By now you’ve probably heard of the Fiat 124 Spider, a car that was developed jointly by Fiat and Mazda, giving birth to the 124 Spider and the MX-5 Miata. The two cars were developed jointly but there are quite a few differences between them, more on that later.
Fiat has resurrected an old name for their new roadster, a name/car that was first introduced 50 years ago in 1966. The old Fiat 124 Spider was pretty successful in North America, it was sold from the late 60’s to early 80’s; my father-in-law actually owned one back in the 1970’s. Below is a picture of the old Fiat 124 Spider, look familiar?
Late last week we were invited by Fiat to San Diego, California for the official launch of the new 2017 Fiat 124 Spider. We spent half a day driving the 124 Spider on some very tight and twisty back country roads, and the other half of the day was spent driving the 124 Spider Abarth on an autocross set up in the parking lot of Qualcomm stadium.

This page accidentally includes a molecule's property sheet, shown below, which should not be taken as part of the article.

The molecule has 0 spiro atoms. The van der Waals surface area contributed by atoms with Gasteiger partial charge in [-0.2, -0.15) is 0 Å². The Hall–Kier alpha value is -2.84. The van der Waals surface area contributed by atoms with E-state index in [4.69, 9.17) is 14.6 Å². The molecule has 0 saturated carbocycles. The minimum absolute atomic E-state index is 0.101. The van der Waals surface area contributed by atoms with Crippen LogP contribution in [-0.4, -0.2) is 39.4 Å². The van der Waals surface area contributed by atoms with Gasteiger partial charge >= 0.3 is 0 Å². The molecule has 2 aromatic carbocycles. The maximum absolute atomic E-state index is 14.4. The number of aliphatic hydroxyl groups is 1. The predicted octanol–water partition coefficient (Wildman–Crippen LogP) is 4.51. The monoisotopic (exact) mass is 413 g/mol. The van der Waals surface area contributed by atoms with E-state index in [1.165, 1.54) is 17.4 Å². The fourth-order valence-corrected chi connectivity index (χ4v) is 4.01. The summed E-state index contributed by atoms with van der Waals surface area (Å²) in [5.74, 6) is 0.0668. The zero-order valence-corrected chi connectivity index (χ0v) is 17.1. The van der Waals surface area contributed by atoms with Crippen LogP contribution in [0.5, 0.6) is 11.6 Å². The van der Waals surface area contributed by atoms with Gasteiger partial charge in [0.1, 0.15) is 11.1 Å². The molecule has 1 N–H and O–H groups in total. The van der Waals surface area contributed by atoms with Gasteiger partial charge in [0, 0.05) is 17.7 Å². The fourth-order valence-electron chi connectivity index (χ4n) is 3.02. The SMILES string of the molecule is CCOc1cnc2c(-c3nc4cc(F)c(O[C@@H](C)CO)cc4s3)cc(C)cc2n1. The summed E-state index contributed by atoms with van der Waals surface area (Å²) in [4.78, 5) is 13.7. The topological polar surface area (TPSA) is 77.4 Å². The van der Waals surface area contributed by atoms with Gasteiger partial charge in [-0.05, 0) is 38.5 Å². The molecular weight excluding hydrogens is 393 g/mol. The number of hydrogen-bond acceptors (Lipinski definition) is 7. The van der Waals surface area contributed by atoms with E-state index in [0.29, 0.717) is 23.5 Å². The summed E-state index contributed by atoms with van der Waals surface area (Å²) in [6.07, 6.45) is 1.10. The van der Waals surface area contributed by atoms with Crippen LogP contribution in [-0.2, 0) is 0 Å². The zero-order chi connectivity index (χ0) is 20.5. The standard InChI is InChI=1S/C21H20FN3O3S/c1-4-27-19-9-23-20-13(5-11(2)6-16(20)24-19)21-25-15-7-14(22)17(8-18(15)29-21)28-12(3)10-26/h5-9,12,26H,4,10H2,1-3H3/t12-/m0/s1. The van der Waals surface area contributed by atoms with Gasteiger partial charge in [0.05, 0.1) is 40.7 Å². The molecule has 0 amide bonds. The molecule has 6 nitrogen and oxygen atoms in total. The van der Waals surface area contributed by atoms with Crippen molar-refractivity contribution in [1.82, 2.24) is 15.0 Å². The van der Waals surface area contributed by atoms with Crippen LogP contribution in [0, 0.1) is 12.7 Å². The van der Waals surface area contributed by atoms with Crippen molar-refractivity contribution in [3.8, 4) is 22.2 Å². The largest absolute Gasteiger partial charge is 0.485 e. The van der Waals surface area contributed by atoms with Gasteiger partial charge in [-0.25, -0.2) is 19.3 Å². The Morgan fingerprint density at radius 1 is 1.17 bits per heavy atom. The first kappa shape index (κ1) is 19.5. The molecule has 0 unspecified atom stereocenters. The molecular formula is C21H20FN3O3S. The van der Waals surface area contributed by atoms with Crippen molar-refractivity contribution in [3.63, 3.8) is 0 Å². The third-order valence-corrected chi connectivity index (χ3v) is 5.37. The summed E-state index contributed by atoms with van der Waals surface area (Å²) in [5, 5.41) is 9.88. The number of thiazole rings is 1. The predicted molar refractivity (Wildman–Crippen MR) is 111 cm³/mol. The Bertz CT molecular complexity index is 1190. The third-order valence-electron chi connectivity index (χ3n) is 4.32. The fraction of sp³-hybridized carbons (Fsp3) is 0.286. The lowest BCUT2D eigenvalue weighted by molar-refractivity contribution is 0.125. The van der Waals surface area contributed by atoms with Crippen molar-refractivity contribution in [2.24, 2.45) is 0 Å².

The 2017 Fiat 124 Spider is offered in three trims: Classica, Lusso, and Abarth. The base trim, Classica, has a starting price of $24,495, the Lusso starts at $27,495, and the Abarth starts from $28,845. There’s also a launch edition model that comes in special blue paint with some extra badges, only 124 of those cars will be available, priced at round $35,000. These prices are in USD and are for the American market, there is currently no word on prices for the Canadian market.
All three trims are powered by the 1.4 liter turbocharged MultiAir 4-cylinder engine, the same engine found on the Fiat 500 Abarth, it’s the first time this engine is used in a rear-wheel drive car. The little engine produces 160 horsepower and 184 pound-feet of torque, in the Classica and Lusso trims, and 164 horsepower on the Abarth trim and the same torque as the other two trims. All three trims are offered with 6-speed manual or automatic transmissions.
The Fiat 124 Spider has 5 more horsepower (or 9 in the Abarth) than the MX-5 and 36 more pound-feet of torque. Although the 124 Spider is about 100 pounds heavier than its Japanese cousin, so in terms of power they’re about the same, but the extra torque does make a difference.